The United States is committed to spending whatever it takes to ensure that the former Soviet republics do not relinquish capitalism at this crucial turning point. If it means that the United States will have to subsidize former Soviet countries, President Clinton has already indicated a willingness to do so. The general consensus, at least among U.S. military strategists, is that subsidization of the former Soviet Union is a comparable (to Cold War spending)--or at least small--price to pay at this juncture in our history. One has only to look at the cost of the Cold War with its massive military build-up over decades to realize that subsidization of former Soviet economies may be the better bargain.
Now that the Soviet threat is gone, American response to a changed Russia is optimistic, yet tentative. Clearly one question facing the post-Cold War world is how to deal with erupting trouble spots, usually of ethnic origin. The NATO nations have agreed that this organization may have a role to play in this question. Many governments continue to turn to the United States and its United Nations for guidance with the countries of the former Soviet Union. By 1993, the UN had peace-keeping operations in twelve different countries. Some diplomats cautioned that constant demands on the UN for peace forces strain that organization's resources. The UN Security Council has asked member nations for greater help in planning future operations of this kind. The U.S. will continue to funnel unlimited funds into United Nations' peace-keeping functions. After all, the U.S. is now the world's only superpower. If not the U.S., then who?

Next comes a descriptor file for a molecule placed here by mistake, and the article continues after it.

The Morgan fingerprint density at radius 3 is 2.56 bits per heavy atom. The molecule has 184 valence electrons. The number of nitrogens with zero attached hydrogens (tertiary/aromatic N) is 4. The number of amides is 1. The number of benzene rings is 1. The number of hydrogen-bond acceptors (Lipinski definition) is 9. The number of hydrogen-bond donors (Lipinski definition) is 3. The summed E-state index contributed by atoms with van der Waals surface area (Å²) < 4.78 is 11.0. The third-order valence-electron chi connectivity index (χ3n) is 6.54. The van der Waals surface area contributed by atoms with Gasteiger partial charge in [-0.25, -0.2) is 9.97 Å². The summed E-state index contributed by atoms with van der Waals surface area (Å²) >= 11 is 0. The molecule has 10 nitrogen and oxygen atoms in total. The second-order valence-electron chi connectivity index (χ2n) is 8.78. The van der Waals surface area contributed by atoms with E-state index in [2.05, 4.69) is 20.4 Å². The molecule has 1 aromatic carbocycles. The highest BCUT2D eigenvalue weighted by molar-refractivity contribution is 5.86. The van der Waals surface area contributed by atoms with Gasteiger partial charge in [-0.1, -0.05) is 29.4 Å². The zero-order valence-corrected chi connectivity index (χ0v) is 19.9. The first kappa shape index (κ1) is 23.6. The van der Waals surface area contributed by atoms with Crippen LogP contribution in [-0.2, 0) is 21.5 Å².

As we enter a new era of U.S./Russia relations, the biggest problem for foreign policy centers around ethnic differences in the former Soviet republics. It is true that capitalism has been a terribly disruptive influence in countries where people w